New workshop report published on novel crops and forestry species for industrial biomass

The Supergen Bioenergy Hub has published a new report on ‘Novel Crops and Forestry Species for industrial biomass’ featuring a list of potential novel biomass crops which could be deployed in the UK in the near future, gathered from stakeholders in the field.

In the transition to net zero, biomass has a critical role, and to support this it is likely additional biomass crops and forestry will be required. However, there are still knowledge gaps around which biomass crops and forestry species could be utilised in the future and what benefits and risk they will bring.

Energy grasses, black locust, eucalyptus, paulownia, cup plant, hemp and sphagnum moss were discussed in detail and collated into a comprehensive matrix table of information known about each novel biomass crop. The report shows that there is a critical role for UK commercial scale trails, together with the need for independent research and verification. Collaboration between industry, academia and government is crucial to moving forward the pathway for novel crops and forestry species for industrial biomass.

Download the full report here.

Rebecca Rowe from UK Centre for Ecology and Hydrology* who led on the work for the Supergen Bioenergy Hub shares her highlights from the report:

“A real diversity of novel crops and forestry species were identified within the workshop with contrasting agronomic needs and feedstock qualities. This provides opportunities for the UK biomass industry, expanding the “toolbox” of crops available to the sector. Such a range of options will be important in helping us to sustainably meet future demand for plant-based products and energy.

Sustainability and independent verification of data were key themes. Participants highlighted that fundamental to the development of novel biomass crops and forestry species is the quantification and management of the risks and benefits with commercial-scale UK trials widely seen as being invaluable in this process.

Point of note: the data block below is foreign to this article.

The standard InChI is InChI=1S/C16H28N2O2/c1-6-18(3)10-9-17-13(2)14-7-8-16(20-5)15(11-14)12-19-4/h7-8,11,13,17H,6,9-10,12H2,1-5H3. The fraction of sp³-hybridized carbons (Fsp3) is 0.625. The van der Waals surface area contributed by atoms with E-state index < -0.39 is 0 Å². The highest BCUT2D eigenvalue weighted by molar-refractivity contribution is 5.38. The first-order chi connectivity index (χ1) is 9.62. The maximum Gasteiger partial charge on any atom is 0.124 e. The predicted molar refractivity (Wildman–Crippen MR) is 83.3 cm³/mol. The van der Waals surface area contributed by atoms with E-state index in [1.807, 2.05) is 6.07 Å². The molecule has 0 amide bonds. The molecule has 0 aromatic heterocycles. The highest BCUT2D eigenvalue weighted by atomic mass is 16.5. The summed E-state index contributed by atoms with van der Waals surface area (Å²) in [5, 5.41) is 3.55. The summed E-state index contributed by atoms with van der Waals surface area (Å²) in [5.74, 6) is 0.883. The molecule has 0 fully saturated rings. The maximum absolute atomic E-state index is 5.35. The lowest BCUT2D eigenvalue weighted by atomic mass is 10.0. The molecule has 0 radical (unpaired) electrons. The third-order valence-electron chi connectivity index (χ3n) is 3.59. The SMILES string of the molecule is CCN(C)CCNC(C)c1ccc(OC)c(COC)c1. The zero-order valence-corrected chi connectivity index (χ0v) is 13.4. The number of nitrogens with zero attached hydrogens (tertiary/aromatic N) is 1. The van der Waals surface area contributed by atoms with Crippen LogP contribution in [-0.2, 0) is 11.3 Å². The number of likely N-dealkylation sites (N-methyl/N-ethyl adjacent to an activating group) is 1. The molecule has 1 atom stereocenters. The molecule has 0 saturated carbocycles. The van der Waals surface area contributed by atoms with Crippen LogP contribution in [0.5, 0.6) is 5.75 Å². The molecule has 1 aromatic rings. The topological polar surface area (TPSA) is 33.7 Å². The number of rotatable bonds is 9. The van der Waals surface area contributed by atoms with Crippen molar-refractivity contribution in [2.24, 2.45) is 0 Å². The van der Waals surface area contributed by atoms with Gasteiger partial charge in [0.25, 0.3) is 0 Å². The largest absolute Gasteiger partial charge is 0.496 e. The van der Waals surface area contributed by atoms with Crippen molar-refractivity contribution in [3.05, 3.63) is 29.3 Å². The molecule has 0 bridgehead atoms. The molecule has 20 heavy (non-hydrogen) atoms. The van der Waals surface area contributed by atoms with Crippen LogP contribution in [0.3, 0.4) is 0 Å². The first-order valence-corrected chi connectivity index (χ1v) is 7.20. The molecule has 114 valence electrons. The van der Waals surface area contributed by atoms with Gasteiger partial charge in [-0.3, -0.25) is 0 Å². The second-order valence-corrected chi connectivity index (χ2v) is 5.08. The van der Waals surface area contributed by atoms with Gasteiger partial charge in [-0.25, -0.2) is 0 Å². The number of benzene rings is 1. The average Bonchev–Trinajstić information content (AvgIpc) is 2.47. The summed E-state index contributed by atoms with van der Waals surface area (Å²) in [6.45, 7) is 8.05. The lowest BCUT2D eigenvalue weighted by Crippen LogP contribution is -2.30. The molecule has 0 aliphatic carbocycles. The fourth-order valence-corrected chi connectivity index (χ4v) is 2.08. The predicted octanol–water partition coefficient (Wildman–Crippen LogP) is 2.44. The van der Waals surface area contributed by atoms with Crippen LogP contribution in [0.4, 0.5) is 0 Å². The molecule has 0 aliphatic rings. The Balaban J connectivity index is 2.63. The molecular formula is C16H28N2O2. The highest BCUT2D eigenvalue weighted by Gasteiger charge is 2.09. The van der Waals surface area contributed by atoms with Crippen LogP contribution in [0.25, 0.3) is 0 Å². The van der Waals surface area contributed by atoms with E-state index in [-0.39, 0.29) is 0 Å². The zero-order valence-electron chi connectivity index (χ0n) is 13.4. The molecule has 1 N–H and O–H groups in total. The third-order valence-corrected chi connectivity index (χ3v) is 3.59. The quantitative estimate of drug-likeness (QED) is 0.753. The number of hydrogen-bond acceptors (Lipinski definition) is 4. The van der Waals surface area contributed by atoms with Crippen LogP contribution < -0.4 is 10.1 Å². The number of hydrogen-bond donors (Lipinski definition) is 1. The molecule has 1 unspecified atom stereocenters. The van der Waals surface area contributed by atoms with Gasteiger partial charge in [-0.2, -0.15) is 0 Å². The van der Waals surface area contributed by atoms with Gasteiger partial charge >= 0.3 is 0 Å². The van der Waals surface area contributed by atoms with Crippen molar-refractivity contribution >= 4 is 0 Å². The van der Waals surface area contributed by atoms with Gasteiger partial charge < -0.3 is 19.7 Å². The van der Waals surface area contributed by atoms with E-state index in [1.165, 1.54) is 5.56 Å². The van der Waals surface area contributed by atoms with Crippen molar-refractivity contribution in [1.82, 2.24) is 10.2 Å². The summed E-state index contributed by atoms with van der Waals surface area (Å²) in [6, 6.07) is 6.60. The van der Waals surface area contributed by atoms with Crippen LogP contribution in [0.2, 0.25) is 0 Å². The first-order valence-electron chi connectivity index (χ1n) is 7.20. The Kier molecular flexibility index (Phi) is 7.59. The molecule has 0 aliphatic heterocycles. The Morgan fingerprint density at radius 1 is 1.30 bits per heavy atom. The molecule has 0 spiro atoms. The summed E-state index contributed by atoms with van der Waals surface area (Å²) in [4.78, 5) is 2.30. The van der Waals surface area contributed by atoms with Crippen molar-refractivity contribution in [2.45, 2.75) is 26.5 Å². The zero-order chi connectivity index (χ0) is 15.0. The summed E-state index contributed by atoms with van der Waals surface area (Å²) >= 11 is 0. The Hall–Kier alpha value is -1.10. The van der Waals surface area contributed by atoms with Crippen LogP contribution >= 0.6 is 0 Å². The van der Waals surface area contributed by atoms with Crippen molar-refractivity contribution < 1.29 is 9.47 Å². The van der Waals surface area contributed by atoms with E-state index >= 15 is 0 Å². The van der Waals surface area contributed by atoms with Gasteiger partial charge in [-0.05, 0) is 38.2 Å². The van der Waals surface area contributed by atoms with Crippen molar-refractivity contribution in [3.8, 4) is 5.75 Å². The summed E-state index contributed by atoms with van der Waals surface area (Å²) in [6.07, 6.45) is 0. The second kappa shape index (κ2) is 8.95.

Key research needs covered both agronomic challenges and the development of end markets and products, with research on crop breeding, and the independent assessment of impacts on biodiversity, soil health and social carbon sequestration high on the agenda.

With a limited number of UK trials, amounts of feedstock to experiment with, and a restricted knowledge base, partnerships between industry, researchers and policymakers will be critical in delivering research. We hope that the connections made within this workshop will help to facilitate this process.”

*Rebecca Rowe from the UK Centre for Ecology and Hydrology (UKCEH), led on the work with the Supergen Bioenergy Hub bringing together a range of stakeholders including producers, end-users, policymakers, and researchers in a workshop to address these gaps. In total, 27 novel species were identified and considered suitable for deployment in the UK by workshop participants. Participants shared their knowledge on novel crops and forestry species, exploring the most promising novel biomass crops for the UK, as well as identifying the information needed for sustainable, large-scale crop deployment, who the key experts are in the field and research priorities for the future.

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